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I am fairly new to regexp and have encountered a regexp that delivers an unexpected result, when trying to match name parts in name of the form firstname-fristname firstname:

preg_match_all('/([^- ])*/i', 'aNNA-äöå Åsa', $result);

gives a print_r($result) that looks like this:

Array
(
[0] => Array
    (
        [0] => aNNA
        [1] => 
        [2] => äöå
        [3] => 
        [4] => Åsa
        [5] => 
    )

[1] => Array
    (
        [0] => A
        [1] => 
        [2] => å
        [3] => 
        [4] => a
        [5] => 
    )

)

Now the $result[0] has the items I would want and expect as result, but where the heck do the $results[1] come from - I see it's the word endings, but how come they are matched?

And as a little side question, how do I prevent the empty matches ($results[0][1], $results[0][3], ...), or better even: Why do they show up - they are not not- or not-space either?

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3 Answers 3

up vote 1 down vote accepted

Have a try with:

preg_match_all('/([^- ]+)/', 'aNNA-äöå Åsa', $result);

Your regex:

/([^- ])*/i 

means: find one char that is not ^ or space and keep it in a group 0 or more times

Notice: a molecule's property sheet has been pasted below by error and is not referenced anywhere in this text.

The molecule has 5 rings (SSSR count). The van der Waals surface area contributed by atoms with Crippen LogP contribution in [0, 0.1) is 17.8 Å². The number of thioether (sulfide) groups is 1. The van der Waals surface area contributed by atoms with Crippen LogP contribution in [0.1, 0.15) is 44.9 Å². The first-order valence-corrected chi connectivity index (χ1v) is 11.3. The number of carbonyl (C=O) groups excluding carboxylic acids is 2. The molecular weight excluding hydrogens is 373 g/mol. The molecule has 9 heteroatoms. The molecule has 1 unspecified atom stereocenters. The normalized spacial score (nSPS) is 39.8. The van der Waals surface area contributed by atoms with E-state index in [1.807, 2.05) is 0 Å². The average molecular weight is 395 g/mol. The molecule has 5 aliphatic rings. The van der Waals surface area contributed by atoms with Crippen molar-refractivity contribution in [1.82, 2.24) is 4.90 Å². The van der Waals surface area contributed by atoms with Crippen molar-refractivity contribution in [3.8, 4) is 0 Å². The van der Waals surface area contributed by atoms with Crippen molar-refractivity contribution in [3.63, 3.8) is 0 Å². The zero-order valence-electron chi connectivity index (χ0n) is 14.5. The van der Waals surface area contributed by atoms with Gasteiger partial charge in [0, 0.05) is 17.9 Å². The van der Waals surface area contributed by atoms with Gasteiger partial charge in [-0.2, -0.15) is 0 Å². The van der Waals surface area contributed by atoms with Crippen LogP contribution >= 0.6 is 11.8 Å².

This one:

/([^- ]+)/

means: find one or more char that is not ^ or space and keep it in a group

Moreover, there's no need for case insensitive.

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Thanks for the explanation. I feel real clever stumbling on the little difference of * and +, hehe :) I ended up using this [^ -]+|[\-]+|[ ]+regexp, as to also capture the - and spaces for recombining the name after capitalizing it. –  kontur Jan 25 '12 at 9:29

The * means "0 or more of the preceding." Since a "-" is exactly 0 of the the character class, it is matched. However, since it is omitted from the character class, the capture fails to grab anything, leaving you an empty entry. The expression giving you the expected behavior would be:

preg_match_all('/([^- ])+/i', 'aNNA-äöå Åsa', $result);

("+" means "1 or more of the preceding.")

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Ty for the easy to understand walk-through of why I get empty matches. +1 –  kontur Jan 25 '12 at 9:30

http://php.net/manual/en/function.preg-match-all.php says:

Orders results so that $matches[0] is an array of full pattern matches, $matches[1] is an array of strings matched by the first parenthesized subpattern, and so on.

Check the URL for more details

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1  
Thanks for pointing that out. I assume I could try with different flags to achieve the desired result. –  kontur Jan 25 '12 at 9:29

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